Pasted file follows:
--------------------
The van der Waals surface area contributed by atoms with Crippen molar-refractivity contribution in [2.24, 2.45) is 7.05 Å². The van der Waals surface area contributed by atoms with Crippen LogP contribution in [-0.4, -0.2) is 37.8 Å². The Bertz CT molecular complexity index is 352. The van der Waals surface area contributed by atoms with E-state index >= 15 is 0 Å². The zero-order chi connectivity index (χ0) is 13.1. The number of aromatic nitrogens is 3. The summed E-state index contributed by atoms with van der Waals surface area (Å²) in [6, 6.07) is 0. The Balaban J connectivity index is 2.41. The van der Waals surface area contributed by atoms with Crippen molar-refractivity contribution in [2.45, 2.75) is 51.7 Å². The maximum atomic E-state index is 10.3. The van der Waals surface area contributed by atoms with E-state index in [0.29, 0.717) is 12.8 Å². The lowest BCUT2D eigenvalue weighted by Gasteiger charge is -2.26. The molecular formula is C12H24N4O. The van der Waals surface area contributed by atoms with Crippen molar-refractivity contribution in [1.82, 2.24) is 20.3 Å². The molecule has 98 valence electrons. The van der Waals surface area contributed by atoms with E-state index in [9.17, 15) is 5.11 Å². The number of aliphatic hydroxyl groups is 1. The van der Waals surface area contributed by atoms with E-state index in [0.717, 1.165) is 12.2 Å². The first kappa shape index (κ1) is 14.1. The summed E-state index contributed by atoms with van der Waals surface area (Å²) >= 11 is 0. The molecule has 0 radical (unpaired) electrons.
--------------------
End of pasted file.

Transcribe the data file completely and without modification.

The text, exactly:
The van der Waals surface area contributed by atoms with Crippen molar-refractivity contribution in [2.24, 2.45) is 7.05 Å². The van der Waals surface area contributed by atoms with Crippen LogP contribution in [-0.4, -0.2) is 37.8 Å². The Bertz CT molecular complexity index is 352. The van der Waals surface area contributed by atoms with E-state index >= 15 is 0 Å². The zero-order chi connectivity index (χ0) is 13.1. The number of aromatic nitrogens is 3. The summed E-state index contributed by atoms with van der Waals surface area (Å²) in [6, 6.07) is 0. The Balaban J connectivity index is 2.41. The van der Waals surface area contributed by atoms with Crippen molar-refractivity contribution in [2.45, 2.75) is 51.7 Å². The maximum atomic E-state index is 10.3. The van der Waals surface area contributed by atoms with E-state index in [0.29, 0.717) is 12.8 Å². The lowest BCUT2D eigenvalue weighted by Gasteiger charge is -2.26. The molecular formula is C12H24N4O. The van der Waals surface area contributed by atoms with Crippen molar-refractivity contribution in [1.82, 2.24) is 20.3 Å². The molecule has 98 valence electrons. The van der Waals surface area contributed by atoms with E-state index in [9.17, 15) is 5.11 Å². The number of aliphatic hydroxyl groups is 1. The van der Waals surface area contributed by atoms with E-state index in [0.717, 1.165) is 12.2 Å². The first kappa shape index (κ1) is 14.1. The summed E-state index contributed by atoms with van der Waals surface area (Å²) >= 11 is 0. The molecule has 0 radical (unpaired) electrons.